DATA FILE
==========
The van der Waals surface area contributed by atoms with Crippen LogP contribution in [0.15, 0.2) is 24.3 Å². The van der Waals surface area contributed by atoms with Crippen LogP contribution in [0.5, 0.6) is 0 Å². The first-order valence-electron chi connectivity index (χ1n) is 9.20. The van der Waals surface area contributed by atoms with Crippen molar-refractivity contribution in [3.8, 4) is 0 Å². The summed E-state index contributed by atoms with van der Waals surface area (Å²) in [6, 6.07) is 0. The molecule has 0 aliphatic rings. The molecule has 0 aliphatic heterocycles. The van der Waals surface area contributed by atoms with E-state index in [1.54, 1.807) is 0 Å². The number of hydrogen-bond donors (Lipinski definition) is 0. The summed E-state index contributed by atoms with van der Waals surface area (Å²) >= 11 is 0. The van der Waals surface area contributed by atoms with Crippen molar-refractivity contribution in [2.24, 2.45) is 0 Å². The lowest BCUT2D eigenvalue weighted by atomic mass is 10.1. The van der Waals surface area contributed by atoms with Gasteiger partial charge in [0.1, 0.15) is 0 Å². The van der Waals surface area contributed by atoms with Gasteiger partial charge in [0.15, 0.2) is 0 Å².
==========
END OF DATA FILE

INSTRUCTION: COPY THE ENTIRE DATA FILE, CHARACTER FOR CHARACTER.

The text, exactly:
The van der Waals surface area contributed by atoms with Crippen LogP contribution in [0.15, 0.2) is 24.3 Å². The van der Waals surface area contributed by atoms with Crippen LogP contribution in [0.5, 0.6) is 0 Å². The first-order valence-electron chi connectivity index (χ1n) is 9.20. The van der Waals surface area contributed by atoms with Crippen molar-refractivity contribution in [3.8, 4) is 0 Å². The summed E-state index contributed by atoms with van der Waals surface area (Å²) in [6, 6.07) is 0. The molecule has 0 aliphatic rings. The molecule has 0 aliphatic heterocycles. The van der Waals surface area contributed by atoms with E-state index in [1.54, 1.807) is 0 Å². The number of hydrogen-bond donors (Lipinski definition) is 0. The summed E-state index contributed by atoms with van der Waals surface area (Å²) >= 11 is 0. The van der Waals surface area contributed by atoms with Crippen molar-refractivity contribution in [2.24, 2.45) is 0 Å². The lowest BCUT2D eigenvalue weighted by atomic mass is 10.1. The van der Waals surface area contributed by atoms with Gasteiger partial charge in [0.1, 0.15) is 0 Å². The van der Waals surface area contributed by atoms with Gasteiger partial charge in [0.15, 0.2) is 0 Å².